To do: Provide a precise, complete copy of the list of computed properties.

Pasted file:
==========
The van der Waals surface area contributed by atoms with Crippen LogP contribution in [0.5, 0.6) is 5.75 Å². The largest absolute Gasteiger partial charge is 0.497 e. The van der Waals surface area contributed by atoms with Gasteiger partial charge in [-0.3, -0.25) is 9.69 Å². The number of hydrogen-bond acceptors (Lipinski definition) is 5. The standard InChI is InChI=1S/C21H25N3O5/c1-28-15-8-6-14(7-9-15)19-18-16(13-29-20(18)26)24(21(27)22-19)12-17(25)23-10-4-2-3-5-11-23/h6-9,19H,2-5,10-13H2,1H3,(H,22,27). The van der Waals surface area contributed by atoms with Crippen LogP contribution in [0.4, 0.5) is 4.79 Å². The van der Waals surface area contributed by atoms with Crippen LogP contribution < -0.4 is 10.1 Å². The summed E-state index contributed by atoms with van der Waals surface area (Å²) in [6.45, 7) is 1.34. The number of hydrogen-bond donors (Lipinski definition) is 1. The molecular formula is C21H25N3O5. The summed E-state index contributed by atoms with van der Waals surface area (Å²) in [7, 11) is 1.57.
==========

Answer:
The van der Waals surface area contributed by atoms with Crippen LogP contribution in [0.5, 0.6) is 5.75 Å². The largest absolute Gasteiger partial charge is 0.497 e. The van der Waals surface area contributed by atoms with Gasteiger partial charge in [-0.3, -0.25) is 9.69 Å². The number of hydrogen-bond acceptors (Lipinski definition) is 5. The standard InChI is InChI=1S/C21H25N3O5/c1-28-15-8-6-14(7-9-15)19-18-16(13-29-20(18)26)24(21(27)22-19)12-17(25)23-10-4-2-3-5-11-23/h6-9,19H,2-5,10-13H2,1H3,(H,22,27). The van der Waals surface area contributed by atoms with Crippen LogP contribution in [0.4, 0.5) is 4.79 Å². The van der Waals surface area contributed by atoms with Crippen LogP contribution < -0.4 is 10.1 Å². The summed E-state index contributed by atoms with van der Waals surface area (Å²) in [6.45, 7) is 1.34. The number of hydrogen-bond donors (Lipinski definition) is 1. The molecular formula is C21H25N3O5. The summed E-state index contributed by atoms with van der Waals surface area (Å²) in [7, 11) is 1.57.